>Originally posted July 18, 2007.
Most nations would stop fighting when realizing there’s no chance of winning the war. Germany didn’t. They continued to fight long after they had abandoned all hope. I’d say this had very much to do with propaganda. And very much with a certain doctor.
On March 13, 1933, the Ministry for Popular Enlightenment and Propaganda was founded under the direction of Dr. Josef Goebbels. No such thing had ever existed before, in Germany or in any other country. This was the time of the awakening of the (uneducated) masses.
Adolf Hitler had read Lord Northcliffe: “The bombardment of the German mind was almost as important as the bombardment by cannon”.
In Mein Kampf he writes:
“The psyche of the masses is not receptive to anything that is weak. They are like a woman, whose psychic state is determined less by abstract reason than by emotional longing for a strong force which will complement her nature. Likewise, the masses love a commander, and despise a petitioner”. One could say Hitler despised the masses…
He is also quoted saying:
“Haven’t you ever seen a crowd collecting to watch a street brawl? Brutality and physical strenght is what they respect. The man in the street respects nothing more than strenght and ruthlessness – women too for that matter. The masses need something that will give them a thrill of horror”.
Hitler argued that propaganda must be adressed to the emotions and not to the intellect. He had no need for educating the already educated. He spoke in black and white, and with enormous power and energy – always emotional.
With Goebbels as head of propaganda the Nazis rose to power. Goebbels described Hitler’s speeches as “religion in the most mysterious and deepest sense of the word”. He truly admired his Führer. And they used these very personal words – his Führer, my Führer – never the Führer; because it was a relationship, bonded by blood.
The propaganda machine worked the hardest at the mass gatherings. Each single individual underwent, in Goebbels words, “a kind of metamorphosis from a little worm to a giant dragon”. These huge demonstrations mostly took place at night when people’s minds were most open to persuasion. At the annual rally in Nuremberg half a million people attended to gather strenght.
Albert Speer was responsible for the art direction at the rallies, and the “cathedral of light” was his idea: 130 anti-aircraft searchlights placed around the rally field at intervals of forty feet. The huge eagle (over 100 feet in wingspread) was also one of Speer’s brilliant creations.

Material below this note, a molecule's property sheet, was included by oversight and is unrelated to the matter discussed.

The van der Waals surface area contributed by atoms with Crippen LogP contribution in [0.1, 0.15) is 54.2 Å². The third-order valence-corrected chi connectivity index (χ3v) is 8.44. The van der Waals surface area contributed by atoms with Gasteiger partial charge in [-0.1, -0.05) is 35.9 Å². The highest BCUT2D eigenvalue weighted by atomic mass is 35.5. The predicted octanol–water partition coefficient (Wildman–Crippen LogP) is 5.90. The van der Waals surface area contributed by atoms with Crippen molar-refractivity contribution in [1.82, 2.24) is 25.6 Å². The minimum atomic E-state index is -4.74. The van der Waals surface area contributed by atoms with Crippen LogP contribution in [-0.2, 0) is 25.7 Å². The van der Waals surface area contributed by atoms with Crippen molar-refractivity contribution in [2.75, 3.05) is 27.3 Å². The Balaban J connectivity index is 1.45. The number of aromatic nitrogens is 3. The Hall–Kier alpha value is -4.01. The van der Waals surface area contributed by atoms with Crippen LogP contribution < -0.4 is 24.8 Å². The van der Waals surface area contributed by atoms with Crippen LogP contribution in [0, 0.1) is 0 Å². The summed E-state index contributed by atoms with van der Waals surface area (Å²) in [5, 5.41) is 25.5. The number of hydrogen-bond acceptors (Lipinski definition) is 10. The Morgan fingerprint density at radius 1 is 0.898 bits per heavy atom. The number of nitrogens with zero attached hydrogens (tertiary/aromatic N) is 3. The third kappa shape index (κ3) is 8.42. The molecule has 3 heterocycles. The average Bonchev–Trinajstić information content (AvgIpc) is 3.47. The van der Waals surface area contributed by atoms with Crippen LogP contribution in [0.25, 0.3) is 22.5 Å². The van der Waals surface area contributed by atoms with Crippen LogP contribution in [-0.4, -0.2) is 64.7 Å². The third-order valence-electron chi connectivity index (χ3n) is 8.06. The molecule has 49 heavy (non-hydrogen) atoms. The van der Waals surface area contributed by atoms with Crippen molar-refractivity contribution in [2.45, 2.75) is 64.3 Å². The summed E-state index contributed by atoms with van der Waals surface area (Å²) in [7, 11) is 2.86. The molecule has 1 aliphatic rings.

When the Second World War started, the Propaganda Ministry had complete control of the press, radio, film, posters, art, literature, music, theater… It is therefore nothing strange with people acting as they did. When every contemporay book you read, every newspaper, every film you see, every broadcast you hear for years and years, always with the same spirit, the same propaganda, you definitely lose your judgment.
Goebbels particularly enjoyed the cinema. He realized that this new art form could reach a far wider audience than books or theater. The old Motion Picture Law was replaced by the Reich Motion Picture Law in 1920, and from that moment nothing was approved that ran counter to the spirit of the times.
You’ve all seen Triumph of The Will (1935), and maybe even Olympia (1938), Leni Riefenstahl’s masterpieces of truly great art. There’ so much to say about those movies, but I intended these posts to be about the poster art, so… Maybe another time.
People may forget an article, but they won’t forget a picture, especially when they see it often, everywhere, and when the message is pure and strong, black and white. A flyer could be thrown away, the radio turned off, the political meetings not attended… Everybody walks the streets, though. The poster could not be avoided. Graffiti artists use this direct method as well.
The master of Nazi propaganda posters was named “Mjölnir” (real name: Hans Schweitzer). “What lenghty speeches failed to do, Mjölnir did in a second through the glowing fanaticism of his powerful art”, as one Nazi leader put it.
Personally, I find the Nazi propaganda the most fascinating, and certainly the most beautiful, dark, powerful and striking. Maybe this has to do with me too being totally intoxicated by their visual force? However, I am not alone. The Nazi propaganda resulted in billions of artifacts inspired by the powerful art of persuasion (hello Dyanne Thorne!).
Goebbels assembled a swing band called Charlie and His Orchestra to perform Nazified versions of the jazz hits of the day! How about that?
First volume of their music
Second volume of their music
And now, the magic of the mystic art…